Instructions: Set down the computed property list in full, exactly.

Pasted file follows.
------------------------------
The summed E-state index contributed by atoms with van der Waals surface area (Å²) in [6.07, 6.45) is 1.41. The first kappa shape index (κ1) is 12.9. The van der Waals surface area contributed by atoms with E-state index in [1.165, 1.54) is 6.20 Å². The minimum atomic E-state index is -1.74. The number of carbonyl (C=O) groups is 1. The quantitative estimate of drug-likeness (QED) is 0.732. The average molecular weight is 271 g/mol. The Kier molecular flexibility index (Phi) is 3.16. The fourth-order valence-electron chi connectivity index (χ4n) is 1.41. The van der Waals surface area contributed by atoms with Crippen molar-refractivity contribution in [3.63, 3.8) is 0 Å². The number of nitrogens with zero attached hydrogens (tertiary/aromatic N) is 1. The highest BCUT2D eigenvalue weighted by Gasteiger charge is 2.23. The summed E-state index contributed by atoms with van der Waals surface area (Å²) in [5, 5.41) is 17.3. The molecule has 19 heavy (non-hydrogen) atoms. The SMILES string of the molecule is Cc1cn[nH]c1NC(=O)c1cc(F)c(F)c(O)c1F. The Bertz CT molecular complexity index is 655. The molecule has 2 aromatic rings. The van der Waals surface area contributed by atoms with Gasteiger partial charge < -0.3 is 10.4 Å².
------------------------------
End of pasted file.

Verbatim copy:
The summed E-state index contributed by atoms with van der Waals surface area (Å²) in [6.07, 6.45) is 1.41. The first kappa shape index (κ1) is 12.9. The van der Waals surface area contributed by atoms with E-state index in [1.165, 1.54) is 6.20 Å². The minimum atomic E-state index is -1.74. The number of carbonyl (C=O) groups is 1. The quantitative estimate of drug-likeness (QED) is 0.732. The average molecular weight is 271 g/mol. The Kier molecular flexibility index (Phi) is 3.16. The fourth-order valence-electron chi connectivity index (χ4n) is 1.41. The van der Waals surface area contributed by atoms with Crippen molar-refractivity contribution in [3.63, 3.8) is 0 Å². The number of nitrogens with zero attached hydrogens (tertiary/aromatic N) is 1. The highest BCUT2D eigenvalue weighted by Gasteiger charge is 2.23. The summed E-state index contributed by atoms with van der Waals surface area (Å²) in [5, 5.41) is 17.3. The molecule has 19 heavy (non-hydrogen) atoms. The SMILES string of the molecule is Cc1cn[nH]c1NC(=O)c1cc(F)c(F)c(O)c1F. The Bertz CT molecular complexity index is 655. The molecule has 2 aromatic rings. The van der Waals surface area contributed by atoms with Gasteiger partial charge < -0.3 is 10.4 Å².